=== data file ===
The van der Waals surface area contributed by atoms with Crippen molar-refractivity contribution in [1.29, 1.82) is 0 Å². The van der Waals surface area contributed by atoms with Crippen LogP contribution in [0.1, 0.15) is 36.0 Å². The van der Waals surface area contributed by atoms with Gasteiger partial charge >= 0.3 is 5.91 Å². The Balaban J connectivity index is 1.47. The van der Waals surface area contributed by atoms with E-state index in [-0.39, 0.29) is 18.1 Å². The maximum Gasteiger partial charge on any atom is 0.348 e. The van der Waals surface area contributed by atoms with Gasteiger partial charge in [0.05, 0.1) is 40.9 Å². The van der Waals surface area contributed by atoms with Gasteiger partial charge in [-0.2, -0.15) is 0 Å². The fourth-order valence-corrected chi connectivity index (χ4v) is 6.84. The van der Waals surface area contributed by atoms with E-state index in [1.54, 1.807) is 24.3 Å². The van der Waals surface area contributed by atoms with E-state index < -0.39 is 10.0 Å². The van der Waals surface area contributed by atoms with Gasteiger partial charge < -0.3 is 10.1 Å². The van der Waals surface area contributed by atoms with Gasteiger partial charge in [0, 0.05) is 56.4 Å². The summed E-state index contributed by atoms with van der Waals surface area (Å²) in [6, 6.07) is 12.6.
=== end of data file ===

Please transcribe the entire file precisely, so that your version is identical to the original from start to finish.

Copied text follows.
The van der Waals surface area contributed by atoms with Crippen molar-refractivity contribution in [1.29, 1.82) is 0 Å². The van der Waals surface area contributed by atoms with Crippen LogP contribution in [0.1, 0.15) is 36.0 Å². The van der Waals surface area contributed by atoms with Gasteiger partial charge >= 0.3 is 5.91 Å². The Balaban J connectivity index is 1.47. The van der Waals surface area contributed by atoms with E-state index in [-0.39, 0.29) is 18.1 Å². The maximum Gasteiger partial charge on any atom is 0.348 e. The van der Waals surface area contributed by atoms with Gasteiger partial charge in [0.05, 0.1) is 40.9 Å². The van der Waals surface area contributed by atoms with Gasteiger partial charge in [-0.2, -0.15) is 0 Å². The fourth-order valence-corrected chi connectivity index (χ4v) is 6.84. The van der Waals surface area contributed by atoms with E-state index in [1.54, 1.807) is 24.3 Å². The van der Waals surface area contributed by atoms with E-state index < -0.39 is 10.0 Å². The van der Waals surface area contributed by atoms with Gasteiger partial charge < -0.3 is 10.1 Å². The van der Waals surface area contributed by atoms with Gasteiger partial charge in [0, 0.05) is 56.4 Å². The summed E-state index contributed by atoms with van der Waals surface area (Å²) in [6, 6.07) is 12.6.